The answer lies in the legal strategy employed by U.S. officials, a strategy that ultimately fortified the federal government's revolutionary assumption of military power over the American people.
While Padilla was still in military custody as an enemy combatant, his attorneys filed a petition for writ of habeas corpus. Habeas corpus is a legal remedy that stretches back centuries into American and English jurisprudence. Its purpose is to negate the power of government officials to arbitrarily incarcerate and punish people without just cause. Placing ultimate power in the hands of an independent judge, the writ commands the custodian to produce the prisoner and show cause for holding him. If the judge finds that the prisoner is being held without cause, he has the power to order his release. Under the law, the custodian — whether he's a king, a president, or a military official — must comply with the judge's order.
The district court ruled in favor of Padilla, essentially holding that in the United States of America the military doesn't rule over the citizenry. If Padilla or any other American was accused of terrorism, the executive branch had a remedy under the Constitution — indict him and prosecute him. Essentially, the district court held: Charge Padilla with a crime or release him.
Meanwhile, attorneys for the foreigners held at Guantanamo, who also had been held for years without being charged, were litigating their own petitions for writ of habeas corpus in the federal courts, arguing that they too had the right to be either charged or released.
The government appealed the Padilla ruling to the Fourth Circuit Court of Appeals, one of the most conservative circuits in the country. Reversing the judgment of the district court, the Fourth Circuit issued one of the most ominous judicial decisions in the history of our country. Upholding the government's concept of an enemy combatant in a war on terror, the court upended the relationship between military and civilian — and between liberty and power — that historically had existed in this country.
While the Court of Appeals judgment seemed to apply only to José Padilla, in actuality it applies to all Americans. On the day that judgment became final, the monumental legal revolution was complete, except for the possibility that the Supreme Court could still overrule the Fourth Circuit's judgment.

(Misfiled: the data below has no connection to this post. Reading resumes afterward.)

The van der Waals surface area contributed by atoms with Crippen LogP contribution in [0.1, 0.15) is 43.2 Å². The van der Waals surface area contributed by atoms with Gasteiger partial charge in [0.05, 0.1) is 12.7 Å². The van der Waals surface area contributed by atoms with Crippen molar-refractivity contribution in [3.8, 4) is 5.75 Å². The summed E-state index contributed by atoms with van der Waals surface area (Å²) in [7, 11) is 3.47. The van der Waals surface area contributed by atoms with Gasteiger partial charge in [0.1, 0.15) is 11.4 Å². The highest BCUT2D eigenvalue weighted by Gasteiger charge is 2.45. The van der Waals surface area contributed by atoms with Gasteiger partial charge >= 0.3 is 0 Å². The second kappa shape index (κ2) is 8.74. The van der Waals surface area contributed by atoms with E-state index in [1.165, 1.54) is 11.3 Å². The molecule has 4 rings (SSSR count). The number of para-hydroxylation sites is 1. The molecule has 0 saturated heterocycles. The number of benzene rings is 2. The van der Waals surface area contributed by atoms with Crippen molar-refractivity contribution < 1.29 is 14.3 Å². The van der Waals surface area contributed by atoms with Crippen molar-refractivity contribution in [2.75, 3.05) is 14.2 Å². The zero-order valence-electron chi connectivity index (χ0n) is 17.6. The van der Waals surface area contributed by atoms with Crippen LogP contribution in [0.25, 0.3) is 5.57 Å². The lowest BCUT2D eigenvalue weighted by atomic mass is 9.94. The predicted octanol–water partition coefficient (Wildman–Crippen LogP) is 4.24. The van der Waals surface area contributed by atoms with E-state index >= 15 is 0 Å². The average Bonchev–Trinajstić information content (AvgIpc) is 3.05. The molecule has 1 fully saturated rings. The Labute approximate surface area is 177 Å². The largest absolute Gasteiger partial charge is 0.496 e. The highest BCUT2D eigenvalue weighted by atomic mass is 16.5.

What did the U.S. Supreme Court do? That was another part of the legal strategy that federal officials employed. Padilla's attorneys, of course, fully intended to appeal the judgment of the Fourth Circuit to the Supreme Court, which very well might have reversed the judgment of the Court of Appeals. After all, by this time the Court had already ruled in favor of several of the Guantanamo detainees and against the government.
Before the Court could hear the case, however, federal officials transferred Padilla to federal-court jurisdiction to be indicted as a criminal defendant accused of having committed criminal acts of terrorism. Why had the government seemingly changed its position after years of claiming that Padilla was an enemy combatant subject to military control?
The answer was easy to see: The government had the Fourth Circuit's judgment under its belt and it did not want to jeopardize a reversal of that judgment. Federal prosecutors knew that if they could somehow prevent the Supreme Court from hearing the case — and possibly reversing the holding — the Fourth Circuit's judgment in the government's favor would be left standing.
There was one way for them to prevent the Supreme Court from hearing the case. There is a long-established legal principle that if a case or controversy becomes moot while the case is pending, a court loses jurisdiction to rule.
Federal officials figured that if they transferred Padilla out of military custody, his habeas corpus proceeding would become moot because he would no longer be in military custody. That's why they transferred him to federal-court jurisdiction — to render his case moot and thereby deny the Supreme Court the power to reverse the Fourth Circuit's judgment.